In the sandbox, you can use an HTTP URL for your webhooks, but to go live, the endpoint must be HTTPS secured.
Adding a webhook URL in the GoCardless Dashboard
To start receiving webhooks, you’ll need to add a webhook endpoint from your Dashboard here.
Simply enter the HTTPS URL from earlier and add on the path where your webhook handler will be available, give your endpoint a name, and then click “Create webhook endpoint”. Next, click on your new endpoint in the list and copy the secret to your clipboard.
Building a webhook handler
Webhooks are HTTP POST requests made to the URL you provided, with a JSON body.
The first step to take when you receive a webhook is to check its signature - this makes sure that is genuinely from GoCardless and hasn’t been forged. A signature is provided in the Webhook-Signature header of the request. We just need to compute the signature ourselves using the POSTed JSON and the webhook endpoint’s secret (which we copied earlier), and compare it to the one in the header.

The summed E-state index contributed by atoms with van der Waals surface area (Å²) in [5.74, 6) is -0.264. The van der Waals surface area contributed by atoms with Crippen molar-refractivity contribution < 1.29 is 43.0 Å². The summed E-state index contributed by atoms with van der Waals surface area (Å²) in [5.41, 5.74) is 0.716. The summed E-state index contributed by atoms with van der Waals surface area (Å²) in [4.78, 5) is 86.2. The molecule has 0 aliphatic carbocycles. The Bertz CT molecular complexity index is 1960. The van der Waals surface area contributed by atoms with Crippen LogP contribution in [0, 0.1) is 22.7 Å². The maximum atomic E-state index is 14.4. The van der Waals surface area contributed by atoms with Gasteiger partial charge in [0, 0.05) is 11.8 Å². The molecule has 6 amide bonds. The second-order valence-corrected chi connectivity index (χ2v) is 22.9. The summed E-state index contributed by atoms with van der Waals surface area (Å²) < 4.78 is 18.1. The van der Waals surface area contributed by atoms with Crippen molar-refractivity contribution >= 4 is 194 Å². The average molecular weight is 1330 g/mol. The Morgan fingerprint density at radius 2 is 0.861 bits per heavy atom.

If they match, the webhook is genuine, because only you and GoCardless know the secret. It’s important that you keep the secret safe, and change it periodically using the Dashboard.
Once the signature is authenticated, you can then send a 2xx response before processing the JSON payload.